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Parametric fiber-based Mid-IR Swept-Source

Final Report Summary - MIRSS (Parametric fiber-based Mid-IR Swept-Source)

The EU funded research project MIRSS is focused on the investigation of middle infrared (2 um wavelength and above) light generation in fluoride based fibers through parametric amplification. The middle infrared (mid-IR) wavelength region is in great demand due to a wide variety of applications such as spectroscopy, detection of hazardous material, LIDAR. In addition, the 2 um spectral band is also envisioned as the next generation band for optical communication resulting in a strong research push for the development of light source, modulators, and optical amplifiers within this band. The demand for high quality mid-IR light source has significantly increased over the last decades and a rapid wavelength swept source would result in an invaluable tool for many applications.
MIRSS aims at investigation an all-fiber swept source around the 2.2 um wavelength. As the transparency of silica hinders light propagation beyond 2.1 um, we are exploring the potential of heavy metal fluoride glass such as ZBLAN. As these glasses, with a transparent widow extending towards 4 um, can be easily drawn into fibers we are aiming for a robust all fiber system. Our approach to the generation of a short wave infrared swept source is to combine ZBLAN fibers near infrared (near-IR) to mid-IR phase matching inside an optical parametric amplifier to generate mid-IR swept light. To that end, we are exploring dispersion properties, phase matching conditions and nonlinearities of ZBLAN fibers.
We have put together a solid road map towards understanding dispersion characteristics in such fibers: depending on the fiber composition, numerical aperture, core diameter we can now theoretically predict precisely the dispersion characteristics of the fiber. We identified during the first phase that the material dispersion of our ZBLAN composition (52 ZrF4-24 BaF2-5 AlF3-4 LaF4-15 NaF mol %) was strongly normal at the telecom wavelength. Since our goal is to pump the ZBLAN waveguide in the telecom band (1550 -1600 nm) where mature technology such as lasers, amplifiers, modulators is available, the dispersion needs to be tailored. The study showed that it is possible to find some commercially available combination of numerical aperture and core size that would enable the waveguide dispersion to compensate the large material dispersion. After identification of a suitable fibre, experimental work on its characterization was performed: the loss was measured, and the first experiments on four-wave mixing in ZBLAN were carried. A pulsed telecom pump was coupled with a tunable O-band (1250 nm to 1350 nm) signal. We observed for the first time, the generation of an idler wave with a conversion efficiency around -10 dB within the 2 micron. Furthermore this conversion was observed over a wide range of wavelength indicating that the ZBLAN fiber is indeed a good candidate for the generation of 2 micron light through parametric processes. The system is being further optimized and characterized to detect conversion efficiency peaks as predicted from the theory. Indeed, the absence of conversion efficiency peak might be caused by several reasons that originate from imperfections of the drawn fibre (variation of the fibre geometry over the length, and deviations from nominal fibre profile). We are therefore modifying the experimental setup to sweep a wider range of wavelength since the phase matching point could have been shifted from its theoretical value. The impact of the waveguide imperfection is therefore being studied and should lead to a more mature understanding of these waveguides for future applications.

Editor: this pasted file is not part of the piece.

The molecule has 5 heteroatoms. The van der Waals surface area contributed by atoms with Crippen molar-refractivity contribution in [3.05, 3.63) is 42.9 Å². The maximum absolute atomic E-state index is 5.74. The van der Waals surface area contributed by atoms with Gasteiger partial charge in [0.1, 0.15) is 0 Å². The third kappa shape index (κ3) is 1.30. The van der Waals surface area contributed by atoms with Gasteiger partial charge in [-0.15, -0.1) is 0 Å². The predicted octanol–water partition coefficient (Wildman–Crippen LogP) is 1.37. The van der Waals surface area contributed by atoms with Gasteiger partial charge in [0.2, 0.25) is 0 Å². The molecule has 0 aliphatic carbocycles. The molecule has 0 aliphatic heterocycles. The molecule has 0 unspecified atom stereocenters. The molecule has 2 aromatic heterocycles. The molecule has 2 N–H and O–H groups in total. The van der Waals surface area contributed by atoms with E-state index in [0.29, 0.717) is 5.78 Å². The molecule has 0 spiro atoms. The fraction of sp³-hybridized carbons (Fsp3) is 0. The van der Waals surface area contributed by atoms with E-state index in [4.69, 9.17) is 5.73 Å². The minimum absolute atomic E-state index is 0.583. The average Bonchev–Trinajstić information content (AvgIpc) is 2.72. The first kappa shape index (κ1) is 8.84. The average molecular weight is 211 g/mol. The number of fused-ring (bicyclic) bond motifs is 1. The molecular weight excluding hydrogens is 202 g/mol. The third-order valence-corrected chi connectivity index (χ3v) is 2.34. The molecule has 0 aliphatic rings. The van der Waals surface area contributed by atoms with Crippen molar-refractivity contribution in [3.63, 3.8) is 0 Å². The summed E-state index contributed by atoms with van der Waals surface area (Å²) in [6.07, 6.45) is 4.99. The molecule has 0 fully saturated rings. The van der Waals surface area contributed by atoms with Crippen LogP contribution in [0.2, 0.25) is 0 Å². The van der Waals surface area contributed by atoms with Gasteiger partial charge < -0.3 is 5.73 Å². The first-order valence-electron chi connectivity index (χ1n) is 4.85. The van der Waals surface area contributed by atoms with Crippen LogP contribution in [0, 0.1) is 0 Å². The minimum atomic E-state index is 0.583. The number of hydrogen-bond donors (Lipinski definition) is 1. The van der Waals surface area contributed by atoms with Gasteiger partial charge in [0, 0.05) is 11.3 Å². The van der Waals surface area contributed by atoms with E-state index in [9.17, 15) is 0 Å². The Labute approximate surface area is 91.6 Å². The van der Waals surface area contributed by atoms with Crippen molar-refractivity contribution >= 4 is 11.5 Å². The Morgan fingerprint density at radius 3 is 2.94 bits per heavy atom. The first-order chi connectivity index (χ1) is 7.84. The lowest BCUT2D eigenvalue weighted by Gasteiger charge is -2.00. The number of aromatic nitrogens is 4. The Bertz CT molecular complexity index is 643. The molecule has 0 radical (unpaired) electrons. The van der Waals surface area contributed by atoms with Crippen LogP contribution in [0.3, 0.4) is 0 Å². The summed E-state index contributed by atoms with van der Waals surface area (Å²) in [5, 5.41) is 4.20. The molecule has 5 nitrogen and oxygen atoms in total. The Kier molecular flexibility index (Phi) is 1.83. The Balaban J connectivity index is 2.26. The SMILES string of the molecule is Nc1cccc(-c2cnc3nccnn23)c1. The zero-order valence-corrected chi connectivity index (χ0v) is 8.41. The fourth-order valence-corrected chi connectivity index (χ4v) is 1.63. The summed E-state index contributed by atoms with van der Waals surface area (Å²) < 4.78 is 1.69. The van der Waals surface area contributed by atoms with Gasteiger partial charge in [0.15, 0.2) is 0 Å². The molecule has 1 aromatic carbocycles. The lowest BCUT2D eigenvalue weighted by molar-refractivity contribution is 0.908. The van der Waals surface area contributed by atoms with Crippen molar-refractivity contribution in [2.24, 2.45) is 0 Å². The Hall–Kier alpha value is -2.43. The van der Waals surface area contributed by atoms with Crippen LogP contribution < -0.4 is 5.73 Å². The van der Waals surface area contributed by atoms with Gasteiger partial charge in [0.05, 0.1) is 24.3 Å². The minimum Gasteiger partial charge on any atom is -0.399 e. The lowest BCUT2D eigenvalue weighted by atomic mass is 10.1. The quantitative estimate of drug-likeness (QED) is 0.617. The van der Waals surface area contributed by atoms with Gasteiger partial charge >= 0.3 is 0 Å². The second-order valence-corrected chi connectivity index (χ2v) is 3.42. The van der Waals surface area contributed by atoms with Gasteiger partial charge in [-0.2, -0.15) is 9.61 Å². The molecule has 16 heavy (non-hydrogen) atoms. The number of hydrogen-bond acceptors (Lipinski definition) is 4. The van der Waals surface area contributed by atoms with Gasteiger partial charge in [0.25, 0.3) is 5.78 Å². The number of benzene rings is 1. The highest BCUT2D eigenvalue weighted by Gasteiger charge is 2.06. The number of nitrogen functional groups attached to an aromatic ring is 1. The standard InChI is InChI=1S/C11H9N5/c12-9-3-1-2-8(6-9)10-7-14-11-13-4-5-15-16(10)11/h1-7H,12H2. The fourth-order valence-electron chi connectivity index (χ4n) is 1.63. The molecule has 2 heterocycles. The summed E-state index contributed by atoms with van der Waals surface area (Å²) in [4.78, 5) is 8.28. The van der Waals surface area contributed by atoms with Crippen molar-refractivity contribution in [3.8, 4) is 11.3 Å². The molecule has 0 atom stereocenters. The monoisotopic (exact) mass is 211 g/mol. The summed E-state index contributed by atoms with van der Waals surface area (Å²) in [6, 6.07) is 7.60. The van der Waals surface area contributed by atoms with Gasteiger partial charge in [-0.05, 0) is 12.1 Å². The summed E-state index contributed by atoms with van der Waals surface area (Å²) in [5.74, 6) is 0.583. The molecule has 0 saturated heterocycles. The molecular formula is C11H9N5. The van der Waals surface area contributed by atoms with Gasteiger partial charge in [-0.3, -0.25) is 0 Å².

The EU funded research project MIRSS enabled the re-integration of Prof. Camille-Sophie Brès. Her laboratory is now state of the art in Switzerland for non-linear waveguide optics and short-wave/mid-infrared light generation.